Key distinction between ACC, PCC and MCC coaching

Butterfly metamorphosisAs a Mentor Coach and ICF Assessor, coaches often ask me how to distinguish between coaching at the three credential levels. Here is one fundamental distinction that I make, and it revolves around coaching the What versus coaching the Who.

Coaching the What

Coaching the What means focusing on the problem, issue or challenge that the client brings and thinking that your role is a problem-solver. The coach uses problem-solving questions to determine what is wrong and how to fix it. A linear, problem-solving approach is usually what determines coaching to be ACC level.

Coaching the Who

Coaching the Who means focusing on understanding the client and what they really want. The client still brings a problem, issue or challenge, but the coach trusts the coaching process and focuses their questions, observations, reflections and messages on drawing out the wisdom the client already has from their life experiences. The coach listens for and draws out client strengths, values, needs, wants, beliefs, fears, dreams, passions, and language patterns; basically anything to do with their mindset, thoughts or feelings. The coach also makes observations and reflects back to the client what is happening in the moment with the client energy, emotions, tone and pace shifts.

The focus is on seeing the client as resourceful, and helping the client to place their problem in its proper context of simply being a barrier or obstacle to getting what they really want. The coach still has attention on What the client wants but focuses on Who the client is, which is at the core of why they perceive they have the problem in the first place (Who you are determines how you approach everyday situations).

As a result, transformation and strengthening of the client’s way of being can occur and they are able to handle their ‘problem’ from a whole different perspective. Fully attending to the Who content of your client is what distinguishes MCC level coaching is present.

What + Who

At PCC level, there is a blend of the What and the Who. The coach mostly focuses on being a problem-solver, but is also putting some focus on understanding the Who of the client. There is partial trust in the client and their ability to solve their own problem. The coach is beginning to trust the coaching process and their coaching skills to help the client see how their thinking or approach is key to moving forward.

The PCC Markers are a combination of What and Who behaviors. We highly recommend studying these markers and practice integrating more of these behaviors into your coaching. These PCC Markers are also foundational for MCC skill level.  

How to remember the differences between ACC, PCC and MCC level coaching:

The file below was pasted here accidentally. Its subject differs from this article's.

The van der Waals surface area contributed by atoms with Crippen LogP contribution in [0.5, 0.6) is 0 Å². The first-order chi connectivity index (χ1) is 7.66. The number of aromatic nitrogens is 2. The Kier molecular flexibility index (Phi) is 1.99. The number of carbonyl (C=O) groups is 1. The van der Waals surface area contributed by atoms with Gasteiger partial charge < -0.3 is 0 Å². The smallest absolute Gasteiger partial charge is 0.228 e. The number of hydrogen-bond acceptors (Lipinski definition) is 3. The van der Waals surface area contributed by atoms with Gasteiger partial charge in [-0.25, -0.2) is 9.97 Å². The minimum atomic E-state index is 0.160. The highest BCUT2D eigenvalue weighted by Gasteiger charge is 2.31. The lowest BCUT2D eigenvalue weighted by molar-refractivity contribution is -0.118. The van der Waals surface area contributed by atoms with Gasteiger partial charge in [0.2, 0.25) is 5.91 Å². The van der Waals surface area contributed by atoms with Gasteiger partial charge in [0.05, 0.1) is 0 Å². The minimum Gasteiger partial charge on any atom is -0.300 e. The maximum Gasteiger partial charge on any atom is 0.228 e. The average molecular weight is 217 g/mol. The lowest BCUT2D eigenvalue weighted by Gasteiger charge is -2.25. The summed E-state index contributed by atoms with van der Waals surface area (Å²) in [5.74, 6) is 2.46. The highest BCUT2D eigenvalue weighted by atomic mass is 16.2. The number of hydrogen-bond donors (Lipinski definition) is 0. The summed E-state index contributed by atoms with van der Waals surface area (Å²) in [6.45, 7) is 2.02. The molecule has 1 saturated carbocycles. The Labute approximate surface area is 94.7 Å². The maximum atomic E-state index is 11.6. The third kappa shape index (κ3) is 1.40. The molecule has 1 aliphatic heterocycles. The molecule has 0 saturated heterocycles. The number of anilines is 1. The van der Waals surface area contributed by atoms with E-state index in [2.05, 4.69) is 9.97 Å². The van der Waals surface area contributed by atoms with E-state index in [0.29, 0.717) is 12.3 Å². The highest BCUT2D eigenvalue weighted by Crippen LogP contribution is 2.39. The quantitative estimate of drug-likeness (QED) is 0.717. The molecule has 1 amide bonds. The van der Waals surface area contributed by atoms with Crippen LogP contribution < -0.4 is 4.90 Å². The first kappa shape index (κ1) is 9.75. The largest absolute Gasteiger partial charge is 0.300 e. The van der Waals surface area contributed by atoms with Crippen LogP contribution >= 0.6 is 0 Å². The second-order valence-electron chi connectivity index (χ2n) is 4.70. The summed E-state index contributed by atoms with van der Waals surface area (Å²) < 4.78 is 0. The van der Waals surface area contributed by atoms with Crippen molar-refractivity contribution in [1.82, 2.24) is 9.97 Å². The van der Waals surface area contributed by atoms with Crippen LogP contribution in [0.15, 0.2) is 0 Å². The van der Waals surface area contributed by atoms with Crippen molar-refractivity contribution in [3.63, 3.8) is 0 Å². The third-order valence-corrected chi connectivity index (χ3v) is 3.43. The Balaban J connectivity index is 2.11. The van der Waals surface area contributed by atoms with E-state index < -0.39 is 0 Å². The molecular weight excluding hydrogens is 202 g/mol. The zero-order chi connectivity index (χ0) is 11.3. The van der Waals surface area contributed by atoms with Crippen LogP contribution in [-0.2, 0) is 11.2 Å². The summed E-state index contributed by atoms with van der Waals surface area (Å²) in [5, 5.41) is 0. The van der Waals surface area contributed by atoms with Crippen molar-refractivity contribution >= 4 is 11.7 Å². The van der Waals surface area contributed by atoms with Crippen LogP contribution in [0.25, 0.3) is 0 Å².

• ACC level is coaching the What of the client
  • PCC level is coaching the What with some focus on the Who of the client
  • MCC level is fully focused on coaching the Who of the client, and letting the What follow
Are you preparing to apply for your MCC, PCC or ACC credential?

Carly_Karen2

Or renewing your ACC credential and need 10 hours of mentor coaching? We, being Carly Anderson, MCC and Karen Boskemper, PCC, offer an awesome mentor coaching group and individual program that has many exclusive offerings for our participants. One of those offerings is a library of MCC, PCC and ACC coaching sessions for our participants to listen to, evaluate, debrief, and learn from. These are incredibly valuable learning tools, and will accelerate your understanding of competency distinctions. Here’s where you’ll find more about The Mentor Coaching Group

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Comments

  1. Neeraj Bhagat  January 28, 2016

    With all due respect Carly, I find this description a bit insulting. I have strived to delivery high quality (“MCC-Level”) coaching throughout my 15-year coaching career. However, I only recently acquired the ACC credential as it seemed to be growing in importance and clients were beginning to ask for certifications. By my understanding, the ACC credential is not based on testing my capacity to delivery high quality coaching but on the number of hours I can document as coaching hours. I believe I have been coaching the What and Who since I first became trained in coaching. I hope all coaches have been doing so as well.

    reply
  2. admin
    admin  February 3, 2016

    Thanks for your passionate response Neeraj. It’s clear that you care about the quality of your coaching, and ensuring that you are coaching the human being (Who) of your client and not just treating them as a result (What) to get to.

    We tend to thrive when we engage in learning something new or doing something different that uses our strengths, while deciding how to manage any gaps we have to moving in the direction we desire.

    As an Assessor for the ICF, I know that the ACC credential does assess using the ICF Core Competencies, it’s not just about having 100 logged coaching hours. If you are interested in the differences between each credential level by competency, the ICF has a document on their website called, “Core Competencies Comparison Table” which shows you what the ICF is measuring. To find this document, go to http://www.coachfederation.org, click on the Individual Credentialing tab – then click on ACC – search on the left hand column for this document.

    Thanks again for your passion and for the standards you pride yourself on as a coach!

    reply

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